Those of us who supported Barack Obama in 2008 in the hope that he was a man of peace must face the painful reality - we were dead wrong. Nowhere is our folly better illustrated than in the ongoing human rights catastrophe now unfolding in Yemen with critical U.S. assistance.
The Saudi decision to start the new year with mass executions bore the hallmarks of a calculated move.
True, more than 80 percent of Saudi women showed up at the polls on Dec. 12. But anyone assuming the kingdom is at long last liberating its women is deceived.
Time is a luxury that Saudi Arabia can no longer take for granted. It faces an economic time bomb, which, if not defused, will have severe and possibly irreversible effects both nationally and internationally.
The United Nations top official on human rights recently told the U.N. Security Council that the U.S.-supported, Saudi Arabian-led coalition of Sunni nations fighting Shi'ite Houthi rebels in Yemen bore a disproportionate responsibility for attacks on civilians.
Given the conflicting interests and lack of military experience on the part of the coalition's members, there is ample reason to conclude that this alliance lacks substance.
CARE was a charity created to feed the hungry in Europe. People in the United States would buy CARE packages of food and they would be delivered to a hungry family overseas. The von Trapp family were among those who helped by purchasing these life-saving parcels.
After almost a year of civil war, the conflicting forces in Yemen sat down on December 15 in Geneva, Switzerland, to discuss the prospect of finding a political solution to the conflict that has been raging since March 2015.
Born and raised in Yemen, Thana Faroq was granted a scholarship at the age of 16 to finish high school in Canada, where she completed the IB Diploma Programme.
On opposite sides of the Red Sea, Yemen spirals deeper into civil war and chaos, while Eritrea accepts foreign cash and commodities for its support in...
The ceasefire and talks signaled hope that violence in a country ravaged by civil war would de-escalate, and that the country's population of more than 24 million people could start thinking about piecing their lives back together.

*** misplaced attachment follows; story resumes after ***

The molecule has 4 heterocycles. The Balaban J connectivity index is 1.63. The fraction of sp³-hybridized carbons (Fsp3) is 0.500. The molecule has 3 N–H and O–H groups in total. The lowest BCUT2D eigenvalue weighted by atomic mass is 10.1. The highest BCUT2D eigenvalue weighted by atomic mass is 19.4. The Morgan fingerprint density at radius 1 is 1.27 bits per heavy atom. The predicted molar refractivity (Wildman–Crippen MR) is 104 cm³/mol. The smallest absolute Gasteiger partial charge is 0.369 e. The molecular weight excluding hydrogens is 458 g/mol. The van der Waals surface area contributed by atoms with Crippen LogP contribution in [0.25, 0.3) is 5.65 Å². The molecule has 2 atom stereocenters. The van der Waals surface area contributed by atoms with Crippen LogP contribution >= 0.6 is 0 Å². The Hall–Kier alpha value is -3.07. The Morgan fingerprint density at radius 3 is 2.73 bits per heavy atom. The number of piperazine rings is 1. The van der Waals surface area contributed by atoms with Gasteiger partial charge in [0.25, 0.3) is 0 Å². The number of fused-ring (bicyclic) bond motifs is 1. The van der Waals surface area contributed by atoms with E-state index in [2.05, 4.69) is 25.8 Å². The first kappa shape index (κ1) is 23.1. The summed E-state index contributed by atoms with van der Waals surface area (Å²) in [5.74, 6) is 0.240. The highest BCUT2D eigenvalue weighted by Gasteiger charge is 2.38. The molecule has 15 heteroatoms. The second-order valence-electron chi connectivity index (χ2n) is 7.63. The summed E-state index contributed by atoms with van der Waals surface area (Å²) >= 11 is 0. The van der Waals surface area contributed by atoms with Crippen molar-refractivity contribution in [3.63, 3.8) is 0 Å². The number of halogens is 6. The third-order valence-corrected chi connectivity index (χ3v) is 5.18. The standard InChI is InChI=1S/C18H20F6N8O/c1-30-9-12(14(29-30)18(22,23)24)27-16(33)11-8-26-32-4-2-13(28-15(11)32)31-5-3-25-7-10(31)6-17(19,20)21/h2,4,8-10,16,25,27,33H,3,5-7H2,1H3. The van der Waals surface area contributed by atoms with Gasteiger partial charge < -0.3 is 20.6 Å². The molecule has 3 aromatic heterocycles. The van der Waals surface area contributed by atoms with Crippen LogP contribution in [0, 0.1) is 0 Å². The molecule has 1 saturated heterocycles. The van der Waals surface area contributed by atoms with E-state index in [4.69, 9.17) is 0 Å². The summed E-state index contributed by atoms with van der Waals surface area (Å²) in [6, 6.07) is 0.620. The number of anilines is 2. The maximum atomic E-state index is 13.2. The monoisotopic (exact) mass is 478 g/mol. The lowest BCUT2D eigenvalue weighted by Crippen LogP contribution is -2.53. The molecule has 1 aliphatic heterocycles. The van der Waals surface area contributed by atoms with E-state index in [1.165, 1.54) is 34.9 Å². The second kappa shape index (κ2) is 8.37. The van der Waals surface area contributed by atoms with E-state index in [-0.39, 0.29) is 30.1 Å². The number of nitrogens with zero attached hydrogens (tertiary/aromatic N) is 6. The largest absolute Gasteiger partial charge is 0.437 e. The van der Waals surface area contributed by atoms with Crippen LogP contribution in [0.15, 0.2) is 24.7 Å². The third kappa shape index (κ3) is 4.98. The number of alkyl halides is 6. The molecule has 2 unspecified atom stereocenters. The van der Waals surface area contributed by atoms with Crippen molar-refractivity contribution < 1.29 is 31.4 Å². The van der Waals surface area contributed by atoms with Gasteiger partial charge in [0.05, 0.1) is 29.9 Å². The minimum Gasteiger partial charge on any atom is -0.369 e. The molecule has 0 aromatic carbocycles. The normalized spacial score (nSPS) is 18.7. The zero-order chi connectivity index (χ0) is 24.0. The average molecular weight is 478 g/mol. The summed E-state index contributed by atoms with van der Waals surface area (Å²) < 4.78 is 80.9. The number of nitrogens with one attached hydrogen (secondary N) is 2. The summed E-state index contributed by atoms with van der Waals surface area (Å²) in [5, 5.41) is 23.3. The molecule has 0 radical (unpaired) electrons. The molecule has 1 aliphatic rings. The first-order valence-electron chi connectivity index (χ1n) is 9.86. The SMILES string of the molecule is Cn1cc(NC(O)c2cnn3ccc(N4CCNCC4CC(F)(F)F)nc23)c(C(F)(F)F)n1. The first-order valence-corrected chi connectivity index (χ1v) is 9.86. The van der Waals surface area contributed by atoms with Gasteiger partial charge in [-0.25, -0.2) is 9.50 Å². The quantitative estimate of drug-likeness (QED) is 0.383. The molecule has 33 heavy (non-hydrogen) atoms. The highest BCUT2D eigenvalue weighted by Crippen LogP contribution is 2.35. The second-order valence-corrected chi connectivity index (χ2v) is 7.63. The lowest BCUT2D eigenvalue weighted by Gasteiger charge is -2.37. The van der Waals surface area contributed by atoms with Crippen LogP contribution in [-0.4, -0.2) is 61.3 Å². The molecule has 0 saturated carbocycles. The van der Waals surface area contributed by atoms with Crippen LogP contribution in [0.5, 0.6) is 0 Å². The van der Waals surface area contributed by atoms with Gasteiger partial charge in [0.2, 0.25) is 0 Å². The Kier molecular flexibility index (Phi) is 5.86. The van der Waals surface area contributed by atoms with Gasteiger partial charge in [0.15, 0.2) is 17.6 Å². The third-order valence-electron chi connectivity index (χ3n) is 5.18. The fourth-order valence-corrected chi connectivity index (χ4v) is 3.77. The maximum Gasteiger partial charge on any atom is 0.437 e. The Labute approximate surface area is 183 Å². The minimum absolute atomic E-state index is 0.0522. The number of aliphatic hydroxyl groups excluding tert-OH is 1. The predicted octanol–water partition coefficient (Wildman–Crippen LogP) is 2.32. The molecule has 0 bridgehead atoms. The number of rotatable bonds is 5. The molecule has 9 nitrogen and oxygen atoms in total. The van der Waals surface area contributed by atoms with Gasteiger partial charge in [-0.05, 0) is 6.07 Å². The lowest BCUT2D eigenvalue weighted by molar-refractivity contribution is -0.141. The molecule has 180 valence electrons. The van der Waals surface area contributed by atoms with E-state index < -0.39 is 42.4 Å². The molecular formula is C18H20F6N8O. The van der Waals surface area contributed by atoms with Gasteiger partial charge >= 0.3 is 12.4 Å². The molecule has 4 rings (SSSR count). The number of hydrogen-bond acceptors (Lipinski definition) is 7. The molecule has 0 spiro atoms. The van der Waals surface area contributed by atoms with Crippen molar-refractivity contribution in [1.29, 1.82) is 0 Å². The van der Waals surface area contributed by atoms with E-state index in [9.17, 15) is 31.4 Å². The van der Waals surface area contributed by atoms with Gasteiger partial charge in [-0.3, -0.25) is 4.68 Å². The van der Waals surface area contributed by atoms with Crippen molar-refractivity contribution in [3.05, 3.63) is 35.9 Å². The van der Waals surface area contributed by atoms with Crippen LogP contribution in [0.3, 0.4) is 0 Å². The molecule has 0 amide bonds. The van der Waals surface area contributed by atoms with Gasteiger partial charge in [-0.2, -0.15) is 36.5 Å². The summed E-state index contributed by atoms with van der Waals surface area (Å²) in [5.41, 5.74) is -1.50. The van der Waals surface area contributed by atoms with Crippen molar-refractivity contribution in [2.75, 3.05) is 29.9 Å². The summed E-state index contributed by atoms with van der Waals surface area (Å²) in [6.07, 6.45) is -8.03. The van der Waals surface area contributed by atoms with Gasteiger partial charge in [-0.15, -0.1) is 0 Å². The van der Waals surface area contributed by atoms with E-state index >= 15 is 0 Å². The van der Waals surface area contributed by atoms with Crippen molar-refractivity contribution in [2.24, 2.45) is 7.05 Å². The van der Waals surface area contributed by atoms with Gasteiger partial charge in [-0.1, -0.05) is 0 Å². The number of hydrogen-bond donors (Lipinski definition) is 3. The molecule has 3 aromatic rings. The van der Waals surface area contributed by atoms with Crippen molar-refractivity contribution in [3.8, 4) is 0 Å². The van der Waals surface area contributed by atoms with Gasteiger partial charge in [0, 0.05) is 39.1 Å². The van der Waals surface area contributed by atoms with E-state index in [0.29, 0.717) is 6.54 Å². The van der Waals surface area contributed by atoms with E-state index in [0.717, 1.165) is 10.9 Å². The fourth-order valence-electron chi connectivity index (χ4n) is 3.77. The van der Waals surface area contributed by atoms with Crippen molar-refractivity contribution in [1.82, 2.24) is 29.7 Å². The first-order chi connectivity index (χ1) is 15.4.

The ongoing conflict has sparked a catastrophic humanitarian crisis and the country is at risk of slipping into famine, according to a recent UN report. The coming peace talks could be a real opportunity to have an end to this disastrous conflict.
As the WHO is working to strengthen its capacity to monitor and report on attacks against hospitals, Watchlist encourages close coordination with UNICEF and the Office of the Special Representative of the Secretary General on Children and Armed Conflict to prevent duplication and complement monitoring efforts through the UN-led MRM.
For many, Yemen war is a forgotten one. Nonetheless, aspects of Yemen war are meant not to be forgotten for Yemeni graffiti artist, 28, Murad Subay who believes walls shall represent accounts of warfare.
Latin American mercenaries are leaving the ranks of the national armies of their countries to fight in the deserts of Yemen, wearing the uniform of the United Arab Emirates. They have been contracted by private US companies and in some cases directly by the government of the Arab country, which, thanks to vast oil reserves, has the second largest economy of the region.
War has resulted in nearly six thousand deaths and massive destruction of Yemen's infrastructure. A land, aerial and naval blockade that prevents the import of food, fuel, and medicines has dramatically amplified the devastation.